- --- In primenumbers@yahoogroups.com, "murat.cagliyan" :

> A = (1,2,3,4, ... N) and B = (2,3,4, ... N) get. Number N of

Of course, A.A contains 1.A = { 1,..., N }

> up to a set of primes P,

> P = (A x A) / (B x B) / (1) shows.

> The number of primes up to here sum of N also can be found easily.

and B.B contains all composite numbers up to N, and

{ primes } = { all numbers } \ { 1, composite numbers }.

But your method has already been published by Erastothenes some 2200 years ago, and was certainly known some 1000 (maybe 25 000) years earlier.

Maximilian - --- On Wed, 12/23/09, Paul Leyland <paul@...> wrote:
> On Tue, 2009-12-01 at 23:54 +0000, Phil Carmody wrote:

That looks like the choice of 60 precisely because of its divisibility properties. They didn't take the LCM and later make a shock discovery that it had all the factors of the two original numbers, shall we say.

> > > > published by Eratosthenes some 2200 years ago,

> > > > and was certainly known some 1000

> > > > (maybe 25 000) years earlier.

> > >

> > > I'm intrigued by the "certainly";

> > > I would have said "probably" for 1k BCE.

> >

> > I'd have said "definitely" for >3k BCE. Base 60 just screams

> > knowledge of divisibility properties.

>

> Sorry for the late response to this thread but I've been

> rather tied up

> with Real Life(tm) recently.

>

> There is a persuasive suggestion that the divisibility

> properties of

> radix-60 arithmetic is a consequence of its choice, not a

> reason for its

> choice. The argument goes as follows.

>

> A number of cultures have independently invented quinary

> arithmetic, for

> reasons which should be obvious. There are still

> relics of this in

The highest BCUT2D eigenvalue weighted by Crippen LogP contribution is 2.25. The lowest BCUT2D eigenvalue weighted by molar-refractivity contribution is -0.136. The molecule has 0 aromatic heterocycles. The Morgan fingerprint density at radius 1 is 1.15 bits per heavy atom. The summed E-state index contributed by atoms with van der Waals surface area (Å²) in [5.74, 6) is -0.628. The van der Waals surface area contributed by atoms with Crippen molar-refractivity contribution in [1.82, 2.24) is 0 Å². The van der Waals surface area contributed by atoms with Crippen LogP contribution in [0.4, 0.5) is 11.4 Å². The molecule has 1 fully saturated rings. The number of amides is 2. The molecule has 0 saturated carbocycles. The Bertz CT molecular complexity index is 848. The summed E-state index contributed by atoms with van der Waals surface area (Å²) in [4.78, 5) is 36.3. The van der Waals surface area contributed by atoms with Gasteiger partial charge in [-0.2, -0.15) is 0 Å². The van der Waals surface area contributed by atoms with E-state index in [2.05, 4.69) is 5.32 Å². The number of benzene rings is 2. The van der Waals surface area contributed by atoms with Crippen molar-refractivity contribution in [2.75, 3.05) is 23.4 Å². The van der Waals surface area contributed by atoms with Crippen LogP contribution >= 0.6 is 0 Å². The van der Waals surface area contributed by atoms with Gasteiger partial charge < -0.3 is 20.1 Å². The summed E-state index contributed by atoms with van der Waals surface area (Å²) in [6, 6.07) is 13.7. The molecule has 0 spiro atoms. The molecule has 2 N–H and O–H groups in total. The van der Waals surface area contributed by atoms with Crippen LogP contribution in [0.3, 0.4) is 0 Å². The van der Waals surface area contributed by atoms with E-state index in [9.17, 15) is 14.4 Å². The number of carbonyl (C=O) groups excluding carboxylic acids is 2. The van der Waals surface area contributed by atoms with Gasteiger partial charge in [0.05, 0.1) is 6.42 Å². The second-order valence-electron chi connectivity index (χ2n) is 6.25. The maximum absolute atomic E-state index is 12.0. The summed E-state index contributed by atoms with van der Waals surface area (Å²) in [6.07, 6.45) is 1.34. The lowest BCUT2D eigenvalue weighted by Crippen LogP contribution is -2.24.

> modern culture --- the five-bar-gate tallying method, for

> instance.

> Bi-quinary has also been widely used throughout

> history. This uses four

> different symbols for the digits 1-4 (the symbols are

> frequently 1 to 4

> identical lines or dots) and another symbol for 5.

> Digits 6 through 9

> are then represented by the juxtaposition of the 5-symbol

> and the

> appropriate symbol for 1 through 4.

>

> A number of cultures have independently invented duodecimal

> arithmetic.

> Many relics of this exist: 12 ounces to the Troy pound; 12

> inches to the

> foot; 12 pennies to the shilling and so on. The most

> convincing

> survivors to my mind are the survival of the English words

> "dozen" and

> "gross".

>

> Some time around 4000 to 3500 BCE the Sumerians moved into

> Mesopotamia

> and merged with a pre-existing culture. One culture

> used quinary or

> bi-quinary and the other

> duodecimal. Neither culture supplanted the

> other, rather their notations

> merged. Indeed, the symbols of early

> Mesopotamian arithmetic and accounting documents show

> strong evidence

> for a bi-quinary (later decimal) sub-structure in the

> sexagesimal

> notation.

Phil